Test results released Thursday by the Kentucky Department of Education provoked Fayette Superintendent Manny Caulk to say he would hire an outside independent agency to conduct a scholastic audit of low performing schools in the district.
A new state law outlines a new process for the state to identify and support schools where student achievement does not meet standards. “Fayette County is not waiting for an external accountability system, and now that we have this last piece of data in hand, we will be issuing an RFP for a scholastic audit of eligible schools,” Caulk said.
“We’re moving faster and more aggressively to do something different to support our schools immediately. We are committed to using all the tools available to dramatically improve our schools in need,” he said.
Caulk did not specify any school that would receive an audit or get extra support. But state test scores show that among the schools in Fayette County with significant percentages of students performing at the lowest level of math and reading are Booker T. Washington, William Wells Brown and Arlington elementary schools and Bryan Station High School.
In addition, Yates, Mary Todd, Northern, Russell Cave and Cardinal Valley elementary schools have more than 40 percent of their students testing at the lowest levels in reading. Also Crawford Middle and Deep Springs Elementary schools struggle to get students performing well at high levels with only one-quarter achieving proficient or distinguished levels in math.
“The data released by the Kentucky Department of Education today provides another piece of evidence for the district to use when gauging how well our schools are meeting the needs of the students we serve,” said Caulk.
“While the data demonstrates that many of our students are getting a great education, we have high expectations for every student. We will not be content until we can say with confidence that every child is reaching his or her unlimited potential,” Caulk said.“To ensure that, we assemble measures from multiple sources to help us develop a full picture of student success in each school and then tailor our supports accordingly.”
He said the district began using the Measures of Academic Progress — called MAP for short — to assess student progress three times a year in every school in the district and monitor growth to see if our students are mastering the content they need to be successful in school and beyond.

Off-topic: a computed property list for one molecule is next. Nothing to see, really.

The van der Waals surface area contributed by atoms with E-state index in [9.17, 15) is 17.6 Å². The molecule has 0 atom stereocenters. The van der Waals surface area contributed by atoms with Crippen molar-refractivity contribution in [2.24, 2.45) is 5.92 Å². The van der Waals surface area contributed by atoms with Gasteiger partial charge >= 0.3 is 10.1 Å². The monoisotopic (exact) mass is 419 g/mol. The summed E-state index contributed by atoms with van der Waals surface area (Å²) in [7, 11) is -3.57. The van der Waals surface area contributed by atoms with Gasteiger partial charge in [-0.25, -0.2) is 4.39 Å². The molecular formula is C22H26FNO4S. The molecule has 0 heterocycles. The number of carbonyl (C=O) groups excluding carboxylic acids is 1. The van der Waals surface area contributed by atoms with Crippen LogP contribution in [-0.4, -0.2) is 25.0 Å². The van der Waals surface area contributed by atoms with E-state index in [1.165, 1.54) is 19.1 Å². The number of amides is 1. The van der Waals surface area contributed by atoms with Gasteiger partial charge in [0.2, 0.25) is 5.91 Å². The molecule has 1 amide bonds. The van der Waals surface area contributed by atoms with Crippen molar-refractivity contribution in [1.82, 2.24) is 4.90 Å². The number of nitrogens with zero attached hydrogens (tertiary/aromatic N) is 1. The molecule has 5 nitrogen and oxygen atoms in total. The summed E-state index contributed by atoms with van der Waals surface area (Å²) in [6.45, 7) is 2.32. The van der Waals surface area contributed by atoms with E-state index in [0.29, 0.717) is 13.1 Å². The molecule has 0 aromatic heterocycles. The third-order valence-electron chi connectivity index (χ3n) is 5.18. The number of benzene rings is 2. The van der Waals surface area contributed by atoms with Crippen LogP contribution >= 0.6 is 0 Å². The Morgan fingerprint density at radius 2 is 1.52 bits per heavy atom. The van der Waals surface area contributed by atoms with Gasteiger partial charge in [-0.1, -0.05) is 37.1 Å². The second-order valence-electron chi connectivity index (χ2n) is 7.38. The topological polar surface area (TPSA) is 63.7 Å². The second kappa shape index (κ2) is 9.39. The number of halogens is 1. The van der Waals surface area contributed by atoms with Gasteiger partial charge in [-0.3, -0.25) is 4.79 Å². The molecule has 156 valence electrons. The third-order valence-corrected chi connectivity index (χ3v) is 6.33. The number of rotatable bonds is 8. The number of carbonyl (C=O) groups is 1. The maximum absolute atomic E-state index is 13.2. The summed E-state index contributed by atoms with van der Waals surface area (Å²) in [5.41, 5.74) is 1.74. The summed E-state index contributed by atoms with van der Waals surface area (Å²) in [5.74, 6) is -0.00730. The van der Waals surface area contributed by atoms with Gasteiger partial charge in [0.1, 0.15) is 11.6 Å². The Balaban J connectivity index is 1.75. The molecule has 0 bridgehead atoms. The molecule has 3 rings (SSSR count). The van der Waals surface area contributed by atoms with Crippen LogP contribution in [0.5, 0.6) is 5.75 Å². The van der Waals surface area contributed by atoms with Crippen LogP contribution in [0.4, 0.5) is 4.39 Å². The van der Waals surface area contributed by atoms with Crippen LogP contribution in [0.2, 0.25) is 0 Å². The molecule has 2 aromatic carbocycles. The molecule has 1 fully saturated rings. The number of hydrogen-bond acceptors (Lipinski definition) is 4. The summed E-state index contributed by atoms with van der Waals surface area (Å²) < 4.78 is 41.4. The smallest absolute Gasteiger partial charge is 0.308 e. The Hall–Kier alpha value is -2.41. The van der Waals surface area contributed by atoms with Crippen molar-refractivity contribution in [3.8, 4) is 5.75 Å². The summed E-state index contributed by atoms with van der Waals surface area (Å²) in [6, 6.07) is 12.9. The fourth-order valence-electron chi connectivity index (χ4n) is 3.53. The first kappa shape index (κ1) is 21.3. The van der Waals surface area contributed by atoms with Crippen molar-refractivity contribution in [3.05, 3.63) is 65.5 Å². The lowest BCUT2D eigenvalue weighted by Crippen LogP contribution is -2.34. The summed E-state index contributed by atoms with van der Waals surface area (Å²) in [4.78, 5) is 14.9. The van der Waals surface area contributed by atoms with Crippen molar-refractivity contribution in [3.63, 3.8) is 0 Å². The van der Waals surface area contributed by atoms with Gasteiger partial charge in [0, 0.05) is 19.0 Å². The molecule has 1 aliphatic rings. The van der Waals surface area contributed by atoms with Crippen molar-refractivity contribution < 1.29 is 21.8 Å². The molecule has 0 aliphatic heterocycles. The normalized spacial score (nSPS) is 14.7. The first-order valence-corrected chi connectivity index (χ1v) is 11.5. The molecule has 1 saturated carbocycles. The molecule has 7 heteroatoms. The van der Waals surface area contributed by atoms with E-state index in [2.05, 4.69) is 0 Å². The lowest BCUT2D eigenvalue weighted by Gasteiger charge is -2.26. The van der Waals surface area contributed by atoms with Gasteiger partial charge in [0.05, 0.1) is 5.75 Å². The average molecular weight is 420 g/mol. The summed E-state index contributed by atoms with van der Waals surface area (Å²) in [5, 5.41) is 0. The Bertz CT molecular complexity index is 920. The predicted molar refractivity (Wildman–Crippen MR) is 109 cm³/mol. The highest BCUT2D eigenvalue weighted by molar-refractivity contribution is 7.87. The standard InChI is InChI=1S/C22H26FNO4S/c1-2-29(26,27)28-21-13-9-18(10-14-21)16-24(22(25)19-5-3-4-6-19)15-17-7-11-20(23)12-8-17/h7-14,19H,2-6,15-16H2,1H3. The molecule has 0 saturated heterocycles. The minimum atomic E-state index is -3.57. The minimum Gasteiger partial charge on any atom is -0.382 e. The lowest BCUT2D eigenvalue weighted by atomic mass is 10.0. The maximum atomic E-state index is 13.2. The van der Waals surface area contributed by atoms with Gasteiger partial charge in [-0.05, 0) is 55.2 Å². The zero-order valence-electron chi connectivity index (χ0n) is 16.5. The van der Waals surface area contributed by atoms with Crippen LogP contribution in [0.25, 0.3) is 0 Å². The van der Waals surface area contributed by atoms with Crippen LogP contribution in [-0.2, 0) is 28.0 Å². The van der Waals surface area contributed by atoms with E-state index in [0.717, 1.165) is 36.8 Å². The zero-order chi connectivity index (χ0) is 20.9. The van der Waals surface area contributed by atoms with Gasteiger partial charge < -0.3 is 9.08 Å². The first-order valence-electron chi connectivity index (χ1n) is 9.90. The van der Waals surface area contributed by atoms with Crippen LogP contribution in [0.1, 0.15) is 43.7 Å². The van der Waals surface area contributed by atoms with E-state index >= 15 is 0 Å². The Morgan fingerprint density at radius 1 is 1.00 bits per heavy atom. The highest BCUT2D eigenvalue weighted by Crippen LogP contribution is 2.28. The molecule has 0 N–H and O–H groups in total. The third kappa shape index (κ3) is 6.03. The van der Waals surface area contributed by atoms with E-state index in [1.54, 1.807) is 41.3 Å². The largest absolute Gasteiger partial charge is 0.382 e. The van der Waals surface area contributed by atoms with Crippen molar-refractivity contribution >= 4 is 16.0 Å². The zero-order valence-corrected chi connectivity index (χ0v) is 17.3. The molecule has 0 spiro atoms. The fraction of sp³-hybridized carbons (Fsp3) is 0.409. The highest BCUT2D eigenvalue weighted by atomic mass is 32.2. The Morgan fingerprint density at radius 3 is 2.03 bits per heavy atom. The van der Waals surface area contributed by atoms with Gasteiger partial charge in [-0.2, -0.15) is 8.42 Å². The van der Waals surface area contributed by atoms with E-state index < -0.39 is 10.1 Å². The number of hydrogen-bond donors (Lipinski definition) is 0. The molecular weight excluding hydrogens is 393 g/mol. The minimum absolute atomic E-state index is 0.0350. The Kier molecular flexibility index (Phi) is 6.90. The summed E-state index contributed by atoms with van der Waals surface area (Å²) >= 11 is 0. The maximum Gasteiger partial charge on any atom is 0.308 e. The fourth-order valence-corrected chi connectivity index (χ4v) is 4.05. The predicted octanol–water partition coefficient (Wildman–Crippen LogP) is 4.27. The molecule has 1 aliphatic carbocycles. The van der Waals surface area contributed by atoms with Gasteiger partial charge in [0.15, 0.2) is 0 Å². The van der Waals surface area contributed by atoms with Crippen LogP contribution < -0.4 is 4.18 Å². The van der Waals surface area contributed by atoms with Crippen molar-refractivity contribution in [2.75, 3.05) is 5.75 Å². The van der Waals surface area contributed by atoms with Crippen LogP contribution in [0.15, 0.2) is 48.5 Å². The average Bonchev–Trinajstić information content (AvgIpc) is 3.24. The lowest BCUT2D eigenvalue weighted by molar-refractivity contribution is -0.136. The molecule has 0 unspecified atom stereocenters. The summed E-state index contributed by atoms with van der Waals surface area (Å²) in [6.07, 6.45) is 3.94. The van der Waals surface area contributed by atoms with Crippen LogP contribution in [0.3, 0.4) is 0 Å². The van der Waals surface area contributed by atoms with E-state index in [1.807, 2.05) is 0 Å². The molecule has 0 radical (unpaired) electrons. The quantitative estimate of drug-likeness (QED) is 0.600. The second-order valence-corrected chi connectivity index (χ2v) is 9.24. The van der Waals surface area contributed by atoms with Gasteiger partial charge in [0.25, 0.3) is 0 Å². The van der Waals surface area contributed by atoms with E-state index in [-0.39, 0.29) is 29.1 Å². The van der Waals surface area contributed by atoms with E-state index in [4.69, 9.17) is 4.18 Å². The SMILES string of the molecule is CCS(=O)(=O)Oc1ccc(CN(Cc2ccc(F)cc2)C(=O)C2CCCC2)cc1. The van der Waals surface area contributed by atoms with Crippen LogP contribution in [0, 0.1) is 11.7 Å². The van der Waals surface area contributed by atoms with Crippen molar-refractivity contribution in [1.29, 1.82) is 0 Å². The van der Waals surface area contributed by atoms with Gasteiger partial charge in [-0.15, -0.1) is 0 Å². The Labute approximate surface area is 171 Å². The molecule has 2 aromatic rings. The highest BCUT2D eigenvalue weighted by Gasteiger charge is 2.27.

Based on those scores and other data points, the district had already taken steps to intensify support at schools where student achievement was not meeting expectations. During his first year as superintendent Caulk said he implemented the concept of “Partnership Zones” where schools are assigned support teams that meet regularly at the school and receive additional resources, such as more staffing and extended learning for students.
Caulk said some schools have already been assigned a school based instructional specialist, in addition to a support team, and embedded professional learning for teachers, a leadership coach for principals and extended summer learning for students. .
Caulk said that in some elementary schools, more than 80 percent of the children entering school are deemed ready for kindergarten, but in others, close to 90 percent of the incoming kindergartners did not meet state readiness benchmarks. Last week, the district launched First 5 Lex, a community partnership to support school readiness.
Caulk said that some data that the district uses to measure progress had been positive. One was ACT scores, where he said last year's Fayette County juniors posted the highest average composite scores over the last 5 years of testing, and earned increases in reading, math, science and the composite scores. He said ACT scores continue to outpace the state. He said that in Advanced Placement scores, 72.9 percent of students earned passing scores of 3, 4 or 5, compared with only 49.7 percent in the state.